The regional accrediting bodies have recently published their updated document: the Interregional Guidelines for the Evaluation of Distance Education (Online Learning). The new guidelines were developed through C-RAC (Council of Regional Accrediting Commissions) and have been endorsed by all regional accrediting organizations in the U.S.
Here is that doc: Guidelines for the Evaluation of Distance Education Programs (PDF)
These guidelines will be used “to assist institutions in planning distance education and to provide an assessment framework for institutions already involved in distance education. The Guidelines are also intended for use by evaluation teams.”
There are nine “Hallmarks of Quality.” They are:
- Online learning is appropriate to the institution’s mission and purposes.
- The institution’s plans for developing, sustaining, and, if appropriate, expanding online learning offerings are integrated into its regular planning and evaluation processes.
- Online learning is incorporated into the institution’s systems of governance and academic oversight.
- Curricula for the institution’s online learning offerings are coherent, cohesive, and comparable in academic rigor to programs offered in traditional instructional formats.
- The institution evaluates the effectiveness of its online learning offerings, including the extent to which the online learning goals are achieved, and uses the results of its evaluations to enhance the attainment of the goals.
- Faculty responsible for delivering the online learning curricula and evaluating the students’ success in achieving the online learning goals are appropriately qualified and effectively supported.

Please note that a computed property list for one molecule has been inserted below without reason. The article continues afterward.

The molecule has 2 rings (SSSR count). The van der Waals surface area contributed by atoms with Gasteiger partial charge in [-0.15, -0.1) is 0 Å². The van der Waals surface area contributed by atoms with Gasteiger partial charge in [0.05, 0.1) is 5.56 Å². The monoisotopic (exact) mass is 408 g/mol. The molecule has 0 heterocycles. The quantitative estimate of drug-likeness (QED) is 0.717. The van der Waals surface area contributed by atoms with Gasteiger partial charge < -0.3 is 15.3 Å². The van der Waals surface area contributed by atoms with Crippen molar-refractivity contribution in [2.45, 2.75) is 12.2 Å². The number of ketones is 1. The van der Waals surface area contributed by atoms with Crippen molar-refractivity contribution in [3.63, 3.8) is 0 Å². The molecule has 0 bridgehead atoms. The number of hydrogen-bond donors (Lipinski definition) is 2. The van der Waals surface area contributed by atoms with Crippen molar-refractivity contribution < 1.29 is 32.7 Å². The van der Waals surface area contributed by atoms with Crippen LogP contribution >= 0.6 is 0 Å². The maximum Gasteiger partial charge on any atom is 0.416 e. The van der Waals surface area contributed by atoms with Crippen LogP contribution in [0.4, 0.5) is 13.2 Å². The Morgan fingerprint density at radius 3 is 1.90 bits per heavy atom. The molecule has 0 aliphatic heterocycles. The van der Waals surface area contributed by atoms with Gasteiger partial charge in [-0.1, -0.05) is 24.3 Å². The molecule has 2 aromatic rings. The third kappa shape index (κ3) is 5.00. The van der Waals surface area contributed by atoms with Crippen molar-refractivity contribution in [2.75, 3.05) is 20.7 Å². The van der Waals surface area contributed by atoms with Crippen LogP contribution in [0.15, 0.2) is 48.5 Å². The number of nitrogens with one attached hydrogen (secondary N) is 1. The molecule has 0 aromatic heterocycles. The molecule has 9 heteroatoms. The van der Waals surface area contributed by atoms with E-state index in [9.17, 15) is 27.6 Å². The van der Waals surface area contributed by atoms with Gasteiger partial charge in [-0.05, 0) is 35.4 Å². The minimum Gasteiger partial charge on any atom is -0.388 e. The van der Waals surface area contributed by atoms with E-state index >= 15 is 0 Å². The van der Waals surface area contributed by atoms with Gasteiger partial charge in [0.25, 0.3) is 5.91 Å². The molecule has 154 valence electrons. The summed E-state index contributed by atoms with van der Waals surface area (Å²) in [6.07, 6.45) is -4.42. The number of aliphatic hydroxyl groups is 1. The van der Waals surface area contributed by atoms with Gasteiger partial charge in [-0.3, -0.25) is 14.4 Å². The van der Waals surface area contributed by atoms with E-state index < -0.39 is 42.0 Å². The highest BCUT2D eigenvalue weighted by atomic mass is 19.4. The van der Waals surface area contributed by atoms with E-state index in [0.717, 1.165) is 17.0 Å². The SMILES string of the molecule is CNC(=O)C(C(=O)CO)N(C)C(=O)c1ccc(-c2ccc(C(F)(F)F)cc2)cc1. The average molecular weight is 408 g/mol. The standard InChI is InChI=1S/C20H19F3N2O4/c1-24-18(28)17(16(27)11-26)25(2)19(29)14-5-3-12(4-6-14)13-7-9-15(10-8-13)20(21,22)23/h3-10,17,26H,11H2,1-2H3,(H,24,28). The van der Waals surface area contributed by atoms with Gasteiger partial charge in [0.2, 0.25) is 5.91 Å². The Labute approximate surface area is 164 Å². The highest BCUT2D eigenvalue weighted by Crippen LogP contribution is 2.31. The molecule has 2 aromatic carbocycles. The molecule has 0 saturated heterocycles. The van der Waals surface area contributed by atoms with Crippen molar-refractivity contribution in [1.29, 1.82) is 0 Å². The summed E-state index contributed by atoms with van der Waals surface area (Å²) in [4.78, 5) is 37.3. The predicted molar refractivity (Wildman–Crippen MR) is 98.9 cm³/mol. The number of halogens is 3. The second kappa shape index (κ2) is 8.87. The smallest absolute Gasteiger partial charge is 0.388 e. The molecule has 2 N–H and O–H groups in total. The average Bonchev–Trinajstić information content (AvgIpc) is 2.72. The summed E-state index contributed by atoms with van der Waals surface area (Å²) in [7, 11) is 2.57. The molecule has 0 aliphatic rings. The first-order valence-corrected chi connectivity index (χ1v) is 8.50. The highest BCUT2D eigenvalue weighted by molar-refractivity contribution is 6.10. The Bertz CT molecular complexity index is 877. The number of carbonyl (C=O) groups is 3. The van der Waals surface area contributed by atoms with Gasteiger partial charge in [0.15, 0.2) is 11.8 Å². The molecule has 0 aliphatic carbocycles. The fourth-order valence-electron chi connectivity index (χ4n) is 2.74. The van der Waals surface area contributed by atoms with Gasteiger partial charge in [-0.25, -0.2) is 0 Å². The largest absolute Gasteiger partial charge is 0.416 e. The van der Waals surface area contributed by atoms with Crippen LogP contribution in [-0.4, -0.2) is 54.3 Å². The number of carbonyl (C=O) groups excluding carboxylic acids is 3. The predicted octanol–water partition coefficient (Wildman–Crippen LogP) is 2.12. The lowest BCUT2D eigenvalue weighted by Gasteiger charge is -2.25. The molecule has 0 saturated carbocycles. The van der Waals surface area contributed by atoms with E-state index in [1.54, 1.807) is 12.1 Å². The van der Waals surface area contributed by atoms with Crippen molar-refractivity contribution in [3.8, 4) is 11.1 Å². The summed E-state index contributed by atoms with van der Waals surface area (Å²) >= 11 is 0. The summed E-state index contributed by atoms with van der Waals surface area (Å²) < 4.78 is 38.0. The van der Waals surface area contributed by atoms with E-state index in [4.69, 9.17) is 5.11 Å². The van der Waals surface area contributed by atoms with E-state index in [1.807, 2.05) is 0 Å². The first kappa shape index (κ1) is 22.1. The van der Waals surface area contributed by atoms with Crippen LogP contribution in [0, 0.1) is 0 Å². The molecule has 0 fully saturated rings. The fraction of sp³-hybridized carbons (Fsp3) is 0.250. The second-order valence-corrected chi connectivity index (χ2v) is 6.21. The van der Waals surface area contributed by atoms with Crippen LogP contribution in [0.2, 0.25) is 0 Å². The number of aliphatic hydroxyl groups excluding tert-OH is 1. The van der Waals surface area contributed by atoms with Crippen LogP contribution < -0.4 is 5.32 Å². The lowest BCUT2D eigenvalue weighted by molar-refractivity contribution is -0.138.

- The institution provides effective student and academic services to support students enrolled in online learning offerings.
- The institution provides sufficient resources to support and, if appropriate, expand its online learning offerings.
- The institution assures the integrity of its online offerings.
These nine items cover quite a bit of ground and are pretty hard to argue with. But let me take a few minutes to argue against the overall “tone” (or something like that) which seems to perpetuate the idea held by many that online learning is fundamentally different from on-campus (or traditional learning, as they say) and fundamentally “less than.”
Every time they feel the need to say something like “Online learning is incorporated into the institution’s systems of governance and academic oversight,” it sounds to me that this wouldn’t be expected to happen unless they explicitly state that it should. Same goes with almost all of these “hallmarks” which are things that we would expect in traditional learning settings – so why would we start with the assumption that we won’t find them in online learning? I think the accrediting bodies give the appearance of starting out on the side of the e-Learning skeptics (thinking that e-Learning sucks) and expect us to convince them that we really are providing an education to the students enrolled online. This is a pretty sad statement, but not at all a new one.